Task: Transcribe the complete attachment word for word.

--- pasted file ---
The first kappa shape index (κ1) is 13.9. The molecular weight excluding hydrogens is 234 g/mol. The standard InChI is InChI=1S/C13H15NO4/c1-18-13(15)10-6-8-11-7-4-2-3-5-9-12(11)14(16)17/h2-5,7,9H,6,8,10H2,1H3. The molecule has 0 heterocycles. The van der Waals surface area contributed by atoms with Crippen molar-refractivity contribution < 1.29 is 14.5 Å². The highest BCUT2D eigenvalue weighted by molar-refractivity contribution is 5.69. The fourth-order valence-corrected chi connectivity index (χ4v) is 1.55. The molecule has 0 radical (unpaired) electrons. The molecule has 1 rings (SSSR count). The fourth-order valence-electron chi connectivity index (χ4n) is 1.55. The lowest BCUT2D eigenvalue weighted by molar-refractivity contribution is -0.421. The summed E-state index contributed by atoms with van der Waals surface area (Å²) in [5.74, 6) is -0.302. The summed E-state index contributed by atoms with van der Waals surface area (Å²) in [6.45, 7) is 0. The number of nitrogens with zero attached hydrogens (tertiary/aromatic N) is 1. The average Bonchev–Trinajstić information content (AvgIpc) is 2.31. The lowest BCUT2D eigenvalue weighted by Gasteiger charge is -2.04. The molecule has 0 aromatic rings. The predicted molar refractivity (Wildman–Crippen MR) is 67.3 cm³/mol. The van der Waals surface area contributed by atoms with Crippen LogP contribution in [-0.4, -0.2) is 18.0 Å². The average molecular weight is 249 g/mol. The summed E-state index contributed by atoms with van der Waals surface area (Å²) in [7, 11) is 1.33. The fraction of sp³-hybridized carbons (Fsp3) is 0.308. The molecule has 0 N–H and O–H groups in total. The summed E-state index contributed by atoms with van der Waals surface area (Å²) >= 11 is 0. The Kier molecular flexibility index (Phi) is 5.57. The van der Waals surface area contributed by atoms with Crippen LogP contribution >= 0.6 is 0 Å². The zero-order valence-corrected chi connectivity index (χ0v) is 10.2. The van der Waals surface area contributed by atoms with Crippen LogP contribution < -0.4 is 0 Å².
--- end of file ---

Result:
The first kappa shape index (κ1) is 13.9. The molecular weight excluding hydrogens is 234 g/mol. The standard InChI is InChI=1S/C13H15NO4/c1-18-13(15)10-6-8-11-7-4-2-3-5-9-12(11)14(16)17/h2-5,7,9H,6,8,10H2,1H3. The molecule has 0 heterocycles. The van der Waals surface area contributed by atoms with Crippen molar-refractivity contribution < 1.29 is 14.5 Å². The highest BCUT2D eigenvalue weighted by molar-refractivity contribution is 5.69. The fourth-order valence-corrected chi connectivity index (χ4v) is 1.55. The molecule has 0 radical (unpaired) electrons. The molecule has 1 rings (SSSR count). The fourth-order valence-electron chi connectivity index (χ4n) is 1.55. The lowest BCUT2D eigenvalue weighted by molar-refractivity contribution is -0.421. The summed E-state index contributed by atoms with van der Waals surface area (Å²) in [5.74, 6) is -0.302. The summed E-state index contributed by atoms with van der Waals surface area (Å²) in [6.45, 7) is 0. The number of nitrogens with zero attached hydrogens (tertiary/aromatic N) is 1. The average Bonchev–Trinajstić information content (AvgIpc) is 2.31. The lowest BCUT2D eigenvalue weighted by Gasteiger charge is -2.04. The molecule has 0 aromatic rings. The predicted molar refractivity (Wildman–Crippen MR) is 67.3 cm³/mol. The van der Waals surface area contributed by atoms with Crippen LogP contribution in [-0.4, -0.2) is 18.0 Å². The average molecular weight is 249 g/mol. The summed E-state index contributed by atoms with van der Waals surface area (Å²) in [7, 11) is 1.33. The fraction of sp³-hybridized carbons (Fsp3) is 0.308. The molecule has 0 N–H and O–H groups in total. The summed E-state index contributed by atoms with van der Waals surface area (Å²) >= 11 is 0. The Kier molecular flexibility index (Phi) is 5.57. The van der Waals surface area contributed by atoms with Crippen LogP contribution >= 0.6 is 0 Å². The zero-order valence-corrected chi connectivity index (χ0v) is 10.2. The van der Waals surface area contributed by atoms with Crippen LogP contribution < -0.4 is 0 Å².